The afternoon and evening have proved delicious for painting and exploring the subject of trains as I’ve been privileged to ensconce myself in The Gallery at Redlands in Palestine, Texas. The Historic Inn at Redlands, where this gallery is housed, has turned into a most friendly neighborhood, as I have come to love the owners as well as the business personnel working here. Restaurant patrons drop in throughout the night, so I never feel alone, and I’m feeling good as this collection of train watercolors continues to gain momentum. I just started on this diesel this afternoon, and feel that I may possibly finish it while staying here over the weekend.

Thanks for reading.

 

 

An Artful Weekend

September 29, 2017

30 finished

Finished the Old #30

The weekend has finally arrived, and I’m delighted to open The Gallery at Redlands in Palestine, Texas Friday and Saturday until 10 p.m., and Sunday till 5:00. I’m enthusiastic about starting a new train painting today, as I managed to complete #30 last evening.

Thanks for reading, and I hope to have more news soon . . .

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Friday Afternoon in The Gallery at Redlands

Back to the Special Place Where I Belong

September 16, 2017

redlands sat

Decompression Time

A man, yet by these tears a little boy again . . . cautiously peering, absorbing, translating.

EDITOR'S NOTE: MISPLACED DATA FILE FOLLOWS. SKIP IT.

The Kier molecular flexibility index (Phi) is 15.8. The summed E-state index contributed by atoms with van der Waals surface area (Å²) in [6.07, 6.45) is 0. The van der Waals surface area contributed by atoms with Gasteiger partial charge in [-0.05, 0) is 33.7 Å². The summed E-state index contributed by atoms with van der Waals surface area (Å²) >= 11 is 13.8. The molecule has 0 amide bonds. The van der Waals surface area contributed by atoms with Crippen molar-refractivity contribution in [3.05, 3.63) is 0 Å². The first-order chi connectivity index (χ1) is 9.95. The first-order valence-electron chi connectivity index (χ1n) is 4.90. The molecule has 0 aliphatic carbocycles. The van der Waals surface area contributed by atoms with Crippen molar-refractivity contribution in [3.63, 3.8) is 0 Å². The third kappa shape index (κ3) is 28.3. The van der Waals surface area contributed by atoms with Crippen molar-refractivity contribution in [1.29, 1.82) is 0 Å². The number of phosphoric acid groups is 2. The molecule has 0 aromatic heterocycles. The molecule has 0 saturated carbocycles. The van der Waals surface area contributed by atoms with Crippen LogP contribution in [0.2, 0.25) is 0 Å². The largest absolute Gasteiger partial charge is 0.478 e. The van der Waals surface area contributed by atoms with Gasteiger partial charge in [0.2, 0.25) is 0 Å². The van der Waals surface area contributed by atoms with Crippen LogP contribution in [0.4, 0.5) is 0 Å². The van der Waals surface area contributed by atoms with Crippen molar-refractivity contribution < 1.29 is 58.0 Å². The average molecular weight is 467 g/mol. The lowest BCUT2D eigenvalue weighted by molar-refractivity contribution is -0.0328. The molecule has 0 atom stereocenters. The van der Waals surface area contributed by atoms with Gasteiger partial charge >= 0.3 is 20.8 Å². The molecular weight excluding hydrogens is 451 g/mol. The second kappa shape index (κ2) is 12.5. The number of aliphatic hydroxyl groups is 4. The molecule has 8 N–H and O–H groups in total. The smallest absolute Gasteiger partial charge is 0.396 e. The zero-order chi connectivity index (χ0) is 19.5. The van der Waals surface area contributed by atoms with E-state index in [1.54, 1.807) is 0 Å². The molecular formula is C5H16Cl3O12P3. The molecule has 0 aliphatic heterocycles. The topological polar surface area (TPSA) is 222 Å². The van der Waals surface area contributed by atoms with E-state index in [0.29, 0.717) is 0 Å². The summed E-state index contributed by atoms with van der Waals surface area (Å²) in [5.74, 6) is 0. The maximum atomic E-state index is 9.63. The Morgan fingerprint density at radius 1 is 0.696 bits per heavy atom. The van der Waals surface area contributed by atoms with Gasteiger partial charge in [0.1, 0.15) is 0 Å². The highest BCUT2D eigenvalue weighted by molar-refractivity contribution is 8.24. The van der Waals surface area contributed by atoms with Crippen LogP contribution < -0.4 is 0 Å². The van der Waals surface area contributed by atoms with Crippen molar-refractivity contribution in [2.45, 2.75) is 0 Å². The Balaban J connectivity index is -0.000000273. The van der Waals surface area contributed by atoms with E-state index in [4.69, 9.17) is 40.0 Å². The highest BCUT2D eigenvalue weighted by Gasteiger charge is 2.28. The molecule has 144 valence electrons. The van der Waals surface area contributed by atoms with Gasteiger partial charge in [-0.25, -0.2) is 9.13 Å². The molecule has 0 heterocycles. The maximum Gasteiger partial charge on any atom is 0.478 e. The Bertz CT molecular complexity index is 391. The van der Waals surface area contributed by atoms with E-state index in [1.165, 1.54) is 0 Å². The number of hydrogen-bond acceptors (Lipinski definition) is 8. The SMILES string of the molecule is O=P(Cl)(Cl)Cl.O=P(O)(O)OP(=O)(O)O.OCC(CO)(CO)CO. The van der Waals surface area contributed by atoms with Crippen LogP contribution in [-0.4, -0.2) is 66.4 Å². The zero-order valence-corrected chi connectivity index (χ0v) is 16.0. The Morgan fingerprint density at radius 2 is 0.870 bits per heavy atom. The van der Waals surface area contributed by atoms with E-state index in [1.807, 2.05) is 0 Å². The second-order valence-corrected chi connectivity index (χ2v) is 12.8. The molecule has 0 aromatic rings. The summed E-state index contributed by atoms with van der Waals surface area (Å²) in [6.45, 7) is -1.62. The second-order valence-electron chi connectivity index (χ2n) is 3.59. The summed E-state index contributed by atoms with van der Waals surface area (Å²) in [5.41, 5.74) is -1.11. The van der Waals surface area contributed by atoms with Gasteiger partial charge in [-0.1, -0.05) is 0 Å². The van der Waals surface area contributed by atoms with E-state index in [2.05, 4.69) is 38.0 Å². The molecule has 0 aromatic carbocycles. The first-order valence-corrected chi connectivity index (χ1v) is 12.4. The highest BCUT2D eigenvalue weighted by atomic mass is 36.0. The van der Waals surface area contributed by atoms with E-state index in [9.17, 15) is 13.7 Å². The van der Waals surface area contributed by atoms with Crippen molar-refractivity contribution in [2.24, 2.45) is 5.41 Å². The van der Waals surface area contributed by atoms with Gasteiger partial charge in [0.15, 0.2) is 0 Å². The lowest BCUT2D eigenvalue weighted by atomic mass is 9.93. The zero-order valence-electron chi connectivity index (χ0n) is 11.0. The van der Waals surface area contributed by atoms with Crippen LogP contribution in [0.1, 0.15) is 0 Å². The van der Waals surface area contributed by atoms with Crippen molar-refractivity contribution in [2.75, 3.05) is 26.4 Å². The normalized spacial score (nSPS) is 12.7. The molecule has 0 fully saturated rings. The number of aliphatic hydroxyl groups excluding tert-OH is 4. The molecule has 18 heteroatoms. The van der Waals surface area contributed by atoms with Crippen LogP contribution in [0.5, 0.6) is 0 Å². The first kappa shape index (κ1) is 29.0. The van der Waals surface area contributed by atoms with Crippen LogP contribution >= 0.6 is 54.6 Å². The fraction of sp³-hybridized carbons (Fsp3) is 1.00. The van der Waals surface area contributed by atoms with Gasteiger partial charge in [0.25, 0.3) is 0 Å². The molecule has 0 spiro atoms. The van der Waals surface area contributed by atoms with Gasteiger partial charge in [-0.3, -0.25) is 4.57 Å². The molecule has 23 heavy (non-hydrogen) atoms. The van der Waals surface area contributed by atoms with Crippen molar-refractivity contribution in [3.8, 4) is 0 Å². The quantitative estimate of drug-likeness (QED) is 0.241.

Walt Whitman, “Out of the Cradle Endlessly Rocking”

My body is weary this evening as I linger over some lines from Walt Whitman’s Leaves of Grass–a treasure to me since I discovered him afresh in 1989. These lines arrested my attention tonight, because I feel again the sense of wonder I knew as a child and felt evening time growing quiet around me. Tonight has offered a delicious quiet where I can read, think over the events of the day, and scribble ideas in my journal that could be worth recalling.

I rose early this morning and spent most of the day at First Christian Church in Arlington, Texas, offering outdoor watercolor lessons in their garden area during their annual bazaar and selling my art work out of a booth indoors. It was a beautiful day to be out and among people, and I enjoyed a number of quality conversations from old friends as well as new acquaintances.

booth

My Booth Indoors . . .

plein aire

. . . and my Painting Demo Outdoors

Once the festival ended and my gear was loaded with good help (thank you, Connie!), I rolled south for two hours till I reached my sacred home–The Gallery at Redlands in Palestine’s Historic Redlands Inn. I have been away from here for two weeks, and felt a warm feeling when I turned down Oak street and saw this site ready for my arrival.

inn

My Gallery Home

The City of Palestine has been so welcoming and accommodating to me and my art-lover friends. I never knew I could enjoy the conversations so much from the Inn proprietors, the gift shop employees, the fabulous Red Fire Grille personnel and professionals who keep offices in the suites upstairs–all of them have made me feel like I’ve found a home. It is now Saturday night, and I’m not alone in this office, because the Red Fire Grille has patrons coming in and out, and the proprietors are very gracious in visiting me.